Plasminogen activator/plasmin system: A major player in wound healing?

Authors

  • Wai-Yee Li MD, MRCS (ENG),

    1. From the Department of Surgery, Childrens Hospital Los Angeles, Keck School of Medicine, University of Southern California, Los Angeles, California.
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  • Sheree S. N. Chong BS,

    1. From the Department of Surgery, Childrens Hospital Los Angeles, Keck School of Medicine, University of Southern California, Los Angeles, California.
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  • Eunice Y. Huang MD,

    1. From the Department of Surgery, Childrens Hospital Los Angeles, Keck School of Medicine, University of Southern California, Los Angeles, California.
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  • Tai-Lan Tuan PhD

    1. From the Department of Surgery, Childrens Hospital Los Angeles, Keck School of Medicine, University of Southern California, Los Angeles, California.
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Tai-Lan Tuan, PhD, Department of Surgery, Childrens Hospital Los Angeles, Keck School of Medicine, University of Southern California, 4650 Sunset Blvd., Mail Stop #35, Los Angeles, CA 90027. Fax: (323) 671-3613; Email: ttuan@chla.usc.edu.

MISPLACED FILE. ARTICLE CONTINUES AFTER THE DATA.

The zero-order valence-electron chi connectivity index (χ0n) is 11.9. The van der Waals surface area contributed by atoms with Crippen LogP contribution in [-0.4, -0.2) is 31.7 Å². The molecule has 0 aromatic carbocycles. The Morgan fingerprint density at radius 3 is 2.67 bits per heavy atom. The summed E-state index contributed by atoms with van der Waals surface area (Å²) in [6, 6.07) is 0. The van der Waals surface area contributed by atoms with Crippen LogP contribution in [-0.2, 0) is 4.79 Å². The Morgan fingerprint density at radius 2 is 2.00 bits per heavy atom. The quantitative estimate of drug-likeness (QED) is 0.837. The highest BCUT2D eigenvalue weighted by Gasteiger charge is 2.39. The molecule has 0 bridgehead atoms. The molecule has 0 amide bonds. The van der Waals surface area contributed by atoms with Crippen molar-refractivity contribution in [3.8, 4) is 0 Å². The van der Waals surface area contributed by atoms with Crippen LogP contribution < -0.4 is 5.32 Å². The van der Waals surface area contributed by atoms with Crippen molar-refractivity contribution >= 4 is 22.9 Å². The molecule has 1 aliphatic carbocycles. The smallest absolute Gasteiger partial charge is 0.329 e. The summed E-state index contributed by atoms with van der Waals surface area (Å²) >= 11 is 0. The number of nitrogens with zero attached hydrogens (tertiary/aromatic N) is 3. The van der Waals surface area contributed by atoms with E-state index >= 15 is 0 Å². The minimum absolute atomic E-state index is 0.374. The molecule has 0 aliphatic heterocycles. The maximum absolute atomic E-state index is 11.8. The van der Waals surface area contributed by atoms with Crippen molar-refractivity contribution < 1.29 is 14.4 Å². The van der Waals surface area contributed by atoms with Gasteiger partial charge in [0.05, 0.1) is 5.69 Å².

Abstract

The role of the plasminogen activator/plasmin system in fibrinolysis has been well established. Indeed, clinicians worldwide have successfully utilized recombinant tissue-type plasminogen activator as first-line treatment of acute myocardial infarction for almost 2 decades. Outside the field of cardiology, there has been increasing excitement regarding the possible contribution of this system in many other important biological processes, including cell adhesion, cell migration, cell–cell signaling, tumor invasion and metastasis, ovulation, and wound healing. In this review, we present evidence in the current literature that the plasminogen activator/plasmin system does have a role in wound healing, looking at both normal and abnormal healing. Furthermore, the invaluable insights provided by numerous transgenic animal experiments are summarized. (WOUND REP REG 2003;11:239–247)

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